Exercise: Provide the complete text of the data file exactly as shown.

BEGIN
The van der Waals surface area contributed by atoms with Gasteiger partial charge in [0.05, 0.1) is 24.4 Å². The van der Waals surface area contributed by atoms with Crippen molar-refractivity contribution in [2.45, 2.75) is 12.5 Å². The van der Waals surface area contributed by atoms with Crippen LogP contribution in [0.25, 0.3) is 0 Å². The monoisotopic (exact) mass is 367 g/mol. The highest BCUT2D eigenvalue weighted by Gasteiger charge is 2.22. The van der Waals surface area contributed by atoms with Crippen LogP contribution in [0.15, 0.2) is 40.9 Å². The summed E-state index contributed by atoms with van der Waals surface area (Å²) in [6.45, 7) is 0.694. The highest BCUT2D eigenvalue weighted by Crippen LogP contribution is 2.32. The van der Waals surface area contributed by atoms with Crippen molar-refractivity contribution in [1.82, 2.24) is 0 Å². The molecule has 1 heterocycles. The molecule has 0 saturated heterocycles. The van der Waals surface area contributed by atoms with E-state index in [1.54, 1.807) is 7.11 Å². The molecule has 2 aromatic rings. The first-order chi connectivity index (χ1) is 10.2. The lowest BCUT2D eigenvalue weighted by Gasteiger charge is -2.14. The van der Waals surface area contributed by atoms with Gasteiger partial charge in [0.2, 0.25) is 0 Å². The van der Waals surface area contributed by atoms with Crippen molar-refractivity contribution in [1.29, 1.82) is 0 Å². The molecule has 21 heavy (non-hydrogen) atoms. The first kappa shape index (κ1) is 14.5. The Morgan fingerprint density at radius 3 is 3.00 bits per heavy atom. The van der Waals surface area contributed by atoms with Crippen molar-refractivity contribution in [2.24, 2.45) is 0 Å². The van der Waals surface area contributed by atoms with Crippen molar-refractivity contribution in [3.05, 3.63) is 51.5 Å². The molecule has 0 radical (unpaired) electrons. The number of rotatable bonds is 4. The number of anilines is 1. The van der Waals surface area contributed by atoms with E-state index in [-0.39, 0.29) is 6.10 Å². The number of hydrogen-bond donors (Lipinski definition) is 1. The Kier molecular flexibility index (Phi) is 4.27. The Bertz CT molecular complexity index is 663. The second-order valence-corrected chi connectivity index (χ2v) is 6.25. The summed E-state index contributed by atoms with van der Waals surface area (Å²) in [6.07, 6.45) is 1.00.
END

The van der Waals surface area contributed by atoms with Gasteiger partial charge in [0.05, 0.1) is 24.4 Å². The van der Waals surface area contributed by atoms with Crippen molar-refractivity contribution in [2.45, 2.75) is 12.5 Å². The van der Waals surface area contributed by atoms with Crippen LogP contribution in [0.25, 0.3) is 0 Å². The monoisotopic (exact) mass is 367 g/mol. The highest BCUT2D eigenvalue weighted by Gasteiger charge is 2.22. The van der Waals surface area contributed by atoms with Crippen LogP contribution in [0.15, 0.2) is 40.9 Å². The summed E-state index contributed by atoms with van der Waals surface area (Å²) in [6.45, 7) is 0.694. The highest BCUT2D eigenvalue weighted by Crippen LogP contribution is 2.32. The van der Waals surface area contributed by atoms with Crippen molar-refractivity contribution in [1.82, 2.24) is 0 Å². The molecule has 1 heterocycles. The molecule has 0 saturated heterocycles. The van der Waals surface area contributed by atoms with E-state index in [1.54, 1.807) is 7.11 Å². The molecule has 2 aromatic rings. The first-order chi connectivity index (χ1) is 10.2. The lowest BCUT2D eigenvalue weighted by Gasteiger charge is -2.14. The van der Waals surface area contributed by atoms with Gasteiger partial charge in [0.2, 0.25) is 0 Å². The van der Waals surface area contributed by atoms with Crippen molar-refractivity contribution in [1.29, 1.82) is 0 Å². The molecule has 21 heavy (non-hydrogen) atoms. The first kappa shape index (κ1) is 14.5. The Morgan fingerprint density at radius 3 is 3.00 bits per heavy atom. The van der Waals surface area contributed by atoms with Crippen molar-refractivity contribution in [2.24, 2.45) is 0 Å². The van der Waals surface area contributed by atoms with Crippen molar-refractivity contribution in [3.05, 3.63) is 51.5 Å². The molecule has 0 radical (unpaired) electrons. The number of rotatable bonds is 4. The number of anilines is 1. The van der Waals surface area contributed by atoms with E-state index in [-0.39, 0.29) is 6.10 Å². The number of hydrogen-bond donors (Lipinski definition) is 1. The Kier molecular flexibility index (Phi) is 4.27. The Bertz CT molecular complexity index is 663. The second-order valence-corrected chi connectivity index (χ2v) is 6.25. The summed E-state index contributed by atoms with van der Waals surface area (Å²) in [6.07, 6.45) is 1.00.